The Discreet Charm of the Bourgeoisie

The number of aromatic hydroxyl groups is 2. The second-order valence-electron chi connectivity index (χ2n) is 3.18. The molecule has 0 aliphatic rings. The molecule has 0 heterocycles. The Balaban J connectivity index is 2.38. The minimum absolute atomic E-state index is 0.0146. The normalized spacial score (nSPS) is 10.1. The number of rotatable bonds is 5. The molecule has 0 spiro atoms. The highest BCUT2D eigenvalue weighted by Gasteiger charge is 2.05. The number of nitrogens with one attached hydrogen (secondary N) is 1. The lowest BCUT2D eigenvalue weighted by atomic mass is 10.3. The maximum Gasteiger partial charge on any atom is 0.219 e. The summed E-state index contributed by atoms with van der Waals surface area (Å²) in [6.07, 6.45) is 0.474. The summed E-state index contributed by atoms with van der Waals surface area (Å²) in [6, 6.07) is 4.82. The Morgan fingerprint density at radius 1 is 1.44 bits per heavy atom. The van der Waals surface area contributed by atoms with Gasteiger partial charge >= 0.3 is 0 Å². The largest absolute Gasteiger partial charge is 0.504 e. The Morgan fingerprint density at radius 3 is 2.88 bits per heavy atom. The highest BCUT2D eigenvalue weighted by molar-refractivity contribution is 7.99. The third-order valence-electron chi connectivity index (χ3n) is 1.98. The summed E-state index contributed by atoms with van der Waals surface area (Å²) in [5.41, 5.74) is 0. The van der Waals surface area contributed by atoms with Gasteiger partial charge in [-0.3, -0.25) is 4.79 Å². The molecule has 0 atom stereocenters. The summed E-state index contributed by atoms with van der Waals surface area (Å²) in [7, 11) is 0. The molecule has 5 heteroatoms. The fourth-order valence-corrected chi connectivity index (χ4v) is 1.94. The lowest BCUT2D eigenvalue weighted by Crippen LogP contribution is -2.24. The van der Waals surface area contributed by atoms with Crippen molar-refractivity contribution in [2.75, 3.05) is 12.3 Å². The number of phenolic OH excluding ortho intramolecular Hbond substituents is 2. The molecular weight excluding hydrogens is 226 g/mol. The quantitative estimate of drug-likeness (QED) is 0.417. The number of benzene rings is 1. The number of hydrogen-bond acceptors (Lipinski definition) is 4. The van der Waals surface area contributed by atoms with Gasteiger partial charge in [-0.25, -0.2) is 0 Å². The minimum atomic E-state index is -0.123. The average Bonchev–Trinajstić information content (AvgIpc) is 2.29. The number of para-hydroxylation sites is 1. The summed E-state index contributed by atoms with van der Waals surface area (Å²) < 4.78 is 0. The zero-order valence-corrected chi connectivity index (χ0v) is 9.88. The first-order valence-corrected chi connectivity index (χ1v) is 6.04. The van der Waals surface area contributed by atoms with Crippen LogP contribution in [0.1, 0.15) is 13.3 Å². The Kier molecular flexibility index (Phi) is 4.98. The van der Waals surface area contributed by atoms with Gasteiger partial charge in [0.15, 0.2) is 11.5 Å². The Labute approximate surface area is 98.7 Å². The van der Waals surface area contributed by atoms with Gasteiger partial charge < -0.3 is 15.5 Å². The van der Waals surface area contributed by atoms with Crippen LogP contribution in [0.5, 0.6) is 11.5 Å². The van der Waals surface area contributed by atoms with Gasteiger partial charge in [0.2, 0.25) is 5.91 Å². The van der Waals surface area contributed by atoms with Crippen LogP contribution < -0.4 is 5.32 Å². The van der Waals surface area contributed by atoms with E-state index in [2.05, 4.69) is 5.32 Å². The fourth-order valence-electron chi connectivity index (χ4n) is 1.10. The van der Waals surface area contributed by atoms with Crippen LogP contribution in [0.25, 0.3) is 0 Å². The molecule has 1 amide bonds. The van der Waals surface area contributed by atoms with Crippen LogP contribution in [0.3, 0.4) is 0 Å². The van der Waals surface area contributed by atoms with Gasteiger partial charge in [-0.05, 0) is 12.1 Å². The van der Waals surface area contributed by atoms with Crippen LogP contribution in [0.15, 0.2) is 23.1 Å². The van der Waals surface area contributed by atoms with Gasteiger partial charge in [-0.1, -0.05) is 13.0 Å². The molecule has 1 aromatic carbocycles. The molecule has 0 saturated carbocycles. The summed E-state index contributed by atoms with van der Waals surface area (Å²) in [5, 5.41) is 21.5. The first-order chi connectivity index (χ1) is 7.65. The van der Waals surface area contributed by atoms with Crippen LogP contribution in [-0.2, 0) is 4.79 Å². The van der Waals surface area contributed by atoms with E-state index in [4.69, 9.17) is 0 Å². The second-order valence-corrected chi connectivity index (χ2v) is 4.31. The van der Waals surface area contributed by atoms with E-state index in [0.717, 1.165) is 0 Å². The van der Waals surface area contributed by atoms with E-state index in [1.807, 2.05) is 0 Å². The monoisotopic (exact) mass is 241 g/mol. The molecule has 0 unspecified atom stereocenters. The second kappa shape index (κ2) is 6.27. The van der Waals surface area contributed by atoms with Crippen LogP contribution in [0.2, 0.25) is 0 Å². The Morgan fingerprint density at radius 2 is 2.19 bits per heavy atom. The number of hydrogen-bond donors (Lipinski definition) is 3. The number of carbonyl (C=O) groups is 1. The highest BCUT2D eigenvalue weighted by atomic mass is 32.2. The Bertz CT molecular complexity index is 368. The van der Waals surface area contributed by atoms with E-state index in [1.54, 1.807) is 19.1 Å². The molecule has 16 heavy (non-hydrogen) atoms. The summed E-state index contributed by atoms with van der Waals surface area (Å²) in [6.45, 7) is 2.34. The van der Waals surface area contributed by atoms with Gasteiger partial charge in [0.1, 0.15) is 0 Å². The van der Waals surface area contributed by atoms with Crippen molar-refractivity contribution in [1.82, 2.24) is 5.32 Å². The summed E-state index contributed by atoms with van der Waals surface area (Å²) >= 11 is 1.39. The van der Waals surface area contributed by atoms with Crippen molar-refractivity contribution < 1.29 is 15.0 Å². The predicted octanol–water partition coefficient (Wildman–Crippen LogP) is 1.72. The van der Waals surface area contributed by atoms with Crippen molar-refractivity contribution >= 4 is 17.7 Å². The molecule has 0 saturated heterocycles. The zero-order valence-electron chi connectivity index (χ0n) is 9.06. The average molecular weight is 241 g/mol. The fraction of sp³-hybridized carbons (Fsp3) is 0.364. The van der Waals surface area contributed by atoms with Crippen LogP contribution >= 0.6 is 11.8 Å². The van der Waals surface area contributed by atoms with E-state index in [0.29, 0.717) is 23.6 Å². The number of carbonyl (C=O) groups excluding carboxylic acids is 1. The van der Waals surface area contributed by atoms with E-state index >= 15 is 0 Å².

“Freedom is conceivable only after a certain number of calories.”-Caroline Benjo. Buñuel and Carrière's account of the nightlong (lifelong, class-wide) attempts of six wealthy people to sit down to dinner is the comedy of manners to end all comedies of manners. With la crème de la crème of European actors, Buñuel produces, in lieu of something edible, the secret ingredient of the bourgeois power base, which might be the desire for thwarted desire. Cuisine interruptus. As Raymond Durgnat wrote, “Their plague is not the Exterminating Angel but the Interrupting One.” It's never the right time for sex or food-a theme that goes back to L'age d'or-but the rituals of sangfroid continue in the face of a pot-smoking militia and terrorists at the door, the elusive leg-of-lamb and the rubber chicken, waking nightmares and walking dreams. If reality is a promise, so is consumption, and one can live on air.

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